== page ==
Therapists Spill: How Therapy is Different from Talking to a Friend
A common reason people give for not seeking therapy is that, well, it’s basically like talking to a friend – except you don’t have to pay your friend to listen to you. However, seeing a therapist is very different from having a heart-to-heart with a loved one.
“I love the cathartic feeling of having a deep conversation with a good friend, and certainly therapy can have that same cathartic feeling. But working with a therapist is so much more,” said clinical psychologist Christina Hibbert, PsyD.
It’s like comparing apples to oranges, said Deborah Serani, PsyD, a clinical psychologist. Here’s why.
Therapists are trained professionals.
Therapists have years of schooling and advanced degrees in human behavior, relationship dynamics and effective interventions, said Julie de Azevedo Hanks, LCSW, a relationship expert and author of The Burnout Cure: An Emotional Survival Guide for Overwhelmed Women. Most friends do not.
Clinicians also are trained to listen in order to understand their clients; encourage independent thinking and self-reflection; and highlight their blind spots, said Serani, also author of two books on depression.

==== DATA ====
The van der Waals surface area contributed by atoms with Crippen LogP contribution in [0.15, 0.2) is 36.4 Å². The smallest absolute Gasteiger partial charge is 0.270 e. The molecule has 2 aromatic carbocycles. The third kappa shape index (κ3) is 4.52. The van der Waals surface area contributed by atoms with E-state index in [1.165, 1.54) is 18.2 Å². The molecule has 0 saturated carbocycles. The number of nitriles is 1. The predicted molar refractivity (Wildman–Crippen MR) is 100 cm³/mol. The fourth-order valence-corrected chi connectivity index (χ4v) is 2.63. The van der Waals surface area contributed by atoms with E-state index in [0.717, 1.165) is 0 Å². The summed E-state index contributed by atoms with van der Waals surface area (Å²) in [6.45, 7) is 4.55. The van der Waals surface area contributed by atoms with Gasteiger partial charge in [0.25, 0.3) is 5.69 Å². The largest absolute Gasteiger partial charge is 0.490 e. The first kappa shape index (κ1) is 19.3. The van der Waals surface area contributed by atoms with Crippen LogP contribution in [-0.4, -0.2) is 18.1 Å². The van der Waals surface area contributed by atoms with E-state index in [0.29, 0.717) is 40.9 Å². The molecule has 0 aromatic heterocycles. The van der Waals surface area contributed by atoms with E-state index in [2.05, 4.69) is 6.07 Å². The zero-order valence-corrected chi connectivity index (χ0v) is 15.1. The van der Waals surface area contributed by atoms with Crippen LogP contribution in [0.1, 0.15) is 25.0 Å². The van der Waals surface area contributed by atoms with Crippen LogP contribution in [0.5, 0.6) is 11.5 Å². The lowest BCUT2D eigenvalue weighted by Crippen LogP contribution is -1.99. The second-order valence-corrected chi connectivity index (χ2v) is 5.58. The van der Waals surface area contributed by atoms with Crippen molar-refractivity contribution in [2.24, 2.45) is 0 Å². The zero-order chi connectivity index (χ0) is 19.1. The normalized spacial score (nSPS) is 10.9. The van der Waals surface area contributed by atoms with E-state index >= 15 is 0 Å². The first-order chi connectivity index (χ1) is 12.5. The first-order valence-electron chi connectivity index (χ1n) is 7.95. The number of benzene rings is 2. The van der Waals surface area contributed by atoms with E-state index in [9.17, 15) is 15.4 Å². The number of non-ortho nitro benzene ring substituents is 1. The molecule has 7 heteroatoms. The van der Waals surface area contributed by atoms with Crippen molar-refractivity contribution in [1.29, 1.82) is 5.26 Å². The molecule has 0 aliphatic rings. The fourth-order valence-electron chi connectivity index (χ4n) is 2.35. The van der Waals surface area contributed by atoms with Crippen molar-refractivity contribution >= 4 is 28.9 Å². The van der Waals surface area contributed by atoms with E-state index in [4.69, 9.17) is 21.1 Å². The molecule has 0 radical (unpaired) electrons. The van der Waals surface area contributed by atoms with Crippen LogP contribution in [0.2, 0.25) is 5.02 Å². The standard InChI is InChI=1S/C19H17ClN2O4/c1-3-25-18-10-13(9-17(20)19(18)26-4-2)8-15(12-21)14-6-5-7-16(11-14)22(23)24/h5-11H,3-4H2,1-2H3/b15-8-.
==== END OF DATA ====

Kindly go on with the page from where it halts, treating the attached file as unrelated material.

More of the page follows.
However, “most people listen with the intent to respond. Friends have conversations, share personal information with each other and problem solve in a social or caring way.”
Psychotherapist and author Jeffrey Sumber, MA, LCPC, also stressed the importance of therapy’s role in helping clients flourish.
“Therapy, in its best sense, is a process of unfolding our inherent wisdom that is oftentimes trapped beneath layers of conditioning, fear and reactivity. Our friends are oftentimes either happy for us or afraid for us but typically are not engineering their feedback to support long-term growth and change.”